“I work in intensive care. The hospital has given me accommodation. It’s better for me to know that my wife is at home, safe, ”Mengistu Elias Mesfin (Ethiopia), resident of RUDN University Medical Institute, volunteer at Clinical Hospital No. 1

“I work in intensive care. The hospital has given me accommodation. It’s better for me to know that my wife is at home, safe, ”Mengistu Elias Mesfin (Ethiopia), resident of RUDN University Medical Institute, volunteer at Clinical Hospital No. 1

Moscow doctors are assisted by foreign residents of RUDN University. Under special uniforms and masks you cannot see the skin color. Hands are covered by identical gloves. However, the characters should not be faceless. Today we talk about Mengistu Elyas Mesfin - medical resident of the Department of Anesthesiology and Intensive Care with a course of medical rehabilitation of RUDN University. Elias is from Ethiopia, but has been helping doctors at Clinical Hospital No. 1 in Moscow for several weeks now. Read about how Africa is helping Russia in an interview for the project “Masked Faces”.

Intensive care means the most difficult patients, huge pressure...

This is also my profession and my duty. When it all started, I was undergoing practice in the intensive care unit of Clinical Hospital No. 1, in the branch of Medsi private clinic network. And I decided to stay there as a volunteer. I didn’t even think about it - I had already long chosen the path of a doctor.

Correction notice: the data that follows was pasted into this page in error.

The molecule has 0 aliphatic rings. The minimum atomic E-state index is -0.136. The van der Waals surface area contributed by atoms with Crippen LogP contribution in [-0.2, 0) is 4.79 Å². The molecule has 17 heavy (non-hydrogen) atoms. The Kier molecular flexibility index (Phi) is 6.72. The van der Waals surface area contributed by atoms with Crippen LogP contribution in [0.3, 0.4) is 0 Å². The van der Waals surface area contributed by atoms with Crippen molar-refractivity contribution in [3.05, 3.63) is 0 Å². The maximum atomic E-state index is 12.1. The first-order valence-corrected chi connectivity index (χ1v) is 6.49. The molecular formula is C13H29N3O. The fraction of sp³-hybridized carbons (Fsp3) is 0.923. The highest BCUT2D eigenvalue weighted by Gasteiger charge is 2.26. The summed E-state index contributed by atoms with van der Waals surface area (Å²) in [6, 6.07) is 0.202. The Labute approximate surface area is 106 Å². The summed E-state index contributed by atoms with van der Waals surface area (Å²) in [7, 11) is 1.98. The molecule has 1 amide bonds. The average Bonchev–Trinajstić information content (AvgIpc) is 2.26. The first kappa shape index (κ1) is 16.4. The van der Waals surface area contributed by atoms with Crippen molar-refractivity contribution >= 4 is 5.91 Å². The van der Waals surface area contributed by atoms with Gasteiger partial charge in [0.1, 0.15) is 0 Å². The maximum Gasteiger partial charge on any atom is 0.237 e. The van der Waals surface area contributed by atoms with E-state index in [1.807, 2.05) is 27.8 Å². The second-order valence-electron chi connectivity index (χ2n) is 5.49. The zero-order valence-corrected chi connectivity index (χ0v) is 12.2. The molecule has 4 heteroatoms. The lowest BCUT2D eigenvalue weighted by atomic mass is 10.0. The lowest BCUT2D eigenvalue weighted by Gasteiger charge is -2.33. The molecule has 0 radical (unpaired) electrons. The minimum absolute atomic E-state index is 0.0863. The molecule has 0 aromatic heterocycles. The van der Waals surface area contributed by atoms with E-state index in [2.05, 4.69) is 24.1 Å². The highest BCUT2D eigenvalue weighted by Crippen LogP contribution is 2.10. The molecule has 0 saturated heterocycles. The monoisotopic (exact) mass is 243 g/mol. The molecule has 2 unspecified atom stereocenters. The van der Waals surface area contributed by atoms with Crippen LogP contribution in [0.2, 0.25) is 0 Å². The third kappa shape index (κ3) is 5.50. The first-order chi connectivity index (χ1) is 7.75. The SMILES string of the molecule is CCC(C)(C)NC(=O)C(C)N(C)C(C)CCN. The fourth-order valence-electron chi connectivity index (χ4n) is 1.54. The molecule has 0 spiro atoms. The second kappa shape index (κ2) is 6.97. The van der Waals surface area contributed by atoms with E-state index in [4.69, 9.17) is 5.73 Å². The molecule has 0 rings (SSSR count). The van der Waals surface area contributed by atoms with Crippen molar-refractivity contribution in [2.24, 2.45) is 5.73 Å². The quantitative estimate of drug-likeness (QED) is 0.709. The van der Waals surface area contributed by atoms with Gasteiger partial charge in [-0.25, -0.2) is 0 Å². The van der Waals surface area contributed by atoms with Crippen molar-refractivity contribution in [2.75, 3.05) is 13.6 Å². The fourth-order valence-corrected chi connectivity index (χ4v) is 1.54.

News with the words “intensive care”, “coronavirus”, “infection” sounds scary. How do you deal with that?

Work is work. The hospital has been converted to receive patients with coronavirus infection. In the intensive care unit patients are already in serious condition. Our task is to stabilize the patient in order to return to the regular department. We use oxygen therapy, artificial lung ventilation (ALV), renal replacement therapy ... More and more patients come in every day - elderly and young, men and women, Russians and foreigners. No one is safe from the disease. Therefore, we have been working 12 hours every day for a long time: two 6-hour shifts with a short break.

You are at the epicenter of the struggle for life. How do you protect yourself from the virus?

Yes, we do have daily contact with infected patients. And they all need help. It is important to protect yourself and your loved ones. We were provided with personal protective equipment, we take temperature every day and periodically take smears. It is important that the hospital provided volunteers with accommodation, food and everything we need. Everything is close - no need to waste time and energy to get to work. It is also safer for your family. My wife is waiting for me at home.

How are things in Ethiopia? How are your relatives there?

Ethiopia has now introduced quarantine regime. People are self-isolated. Everything is fine with mom and dad - they are at home. They worry, of course, but this is what parents do. I do my job and hope they are proud of me.

When it's over, what is the first thing you will do?

I’ll go home, take a shower and hug my wife.

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